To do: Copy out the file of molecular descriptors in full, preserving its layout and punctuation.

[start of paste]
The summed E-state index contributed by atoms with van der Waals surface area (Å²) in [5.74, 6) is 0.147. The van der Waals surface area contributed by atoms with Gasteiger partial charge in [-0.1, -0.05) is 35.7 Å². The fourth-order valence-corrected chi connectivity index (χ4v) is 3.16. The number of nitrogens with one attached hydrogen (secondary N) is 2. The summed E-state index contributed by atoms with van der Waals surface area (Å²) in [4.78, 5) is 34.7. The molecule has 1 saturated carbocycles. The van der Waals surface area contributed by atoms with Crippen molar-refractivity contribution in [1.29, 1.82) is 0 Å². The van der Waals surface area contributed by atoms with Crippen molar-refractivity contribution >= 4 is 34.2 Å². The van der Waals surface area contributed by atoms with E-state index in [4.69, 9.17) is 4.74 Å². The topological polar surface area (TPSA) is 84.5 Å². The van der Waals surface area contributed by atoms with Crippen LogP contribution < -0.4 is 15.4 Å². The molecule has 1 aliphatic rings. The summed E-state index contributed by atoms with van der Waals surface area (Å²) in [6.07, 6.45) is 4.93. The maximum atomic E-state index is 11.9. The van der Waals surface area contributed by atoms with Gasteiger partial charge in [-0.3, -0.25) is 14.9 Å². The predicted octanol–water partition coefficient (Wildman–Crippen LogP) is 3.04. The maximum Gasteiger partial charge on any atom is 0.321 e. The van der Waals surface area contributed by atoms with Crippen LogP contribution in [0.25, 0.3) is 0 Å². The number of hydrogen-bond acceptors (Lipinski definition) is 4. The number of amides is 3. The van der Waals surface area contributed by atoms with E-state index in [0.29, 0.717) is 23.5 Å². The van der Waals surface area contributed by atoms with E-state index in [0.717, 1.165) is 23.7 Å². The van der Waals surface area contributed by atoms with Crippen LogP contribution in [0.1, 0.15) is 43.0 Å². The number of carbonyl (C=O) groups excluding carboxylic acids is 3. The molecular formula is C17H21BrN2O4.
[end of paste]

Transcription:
The summed E-state index contributed by atoms with van der Waals surface area (Å²) in [5.74, 6) is 0.147. The van der Waals surface area contributed by atoms with Gasteiger partial charge in [-0.1, -0.05) is 35.7 Å². The fourth-order valence-corrected chi connectivity index (χ4v) is 3.16. The number of nitrogens with one attached hydrogen (secondary N) is 2. The summed E-state index contributed by atoms with van der Waals surface area (Å²) in [4.78, 5) is 34.7. The molecule has 1 saturated carbocycles. The van der Waals surface area contributed by atoms with Crippen molar-refractivity contribution in [1.29, 1.82) is 0 Å². The van der Waals surface area contributed by atoms with Crippen molar-refractivity contribution >= 4 is 34.2 Å². The van der Waals surface area contributed by atoms with E-state index in [4.69, 9.17) is 4.74 Å². The topological polar surface area (TPSA) is 84.5 Å². The van der Waals surface area contributed by atoms with Crippen LogP contribution < -0.4 is 15.4 Å². The molecule has 1 aliphatic rings. The summed E-state index contributed by atoms with van der Waals surface area (Å²) in [6.07, 6.45) is 4.93. The maximum atomic E-state index is 11.9. The van der Waals surface area contributed by atoms with Gasteiger partial charge in [-0.3, -0.25) is 14.9 Å². The predicted octanol–water partition coefficient (Wildman–Crippen LogP) is 3.04. The maximum Gasteiger partial charge on any atom is 0.321 e. The van der Waals surface area contributed by atoms with Crippen LogP contribution in [0.25, 0.3) is 0 Å². The number of hydrogen-bond acceptors (Lipinski definition) is 4. The number of amides is 3. The van der Waals surface area contributed by atoms with E-state index in [0.29, 0.717) is 23.5 Å². The van der Waals surface area contributed by atoms with E-state index in [0.717, 1.165) is 23.7 Å². The van der Waals surface area contributed by atoms with Crippen LogP contribution in [0.1, 0.15) is 43.0 Å². The number of carbonyl (C=O) groups excluding carboxylic acids is 3. The molecular formula is C17H21BrN2O4.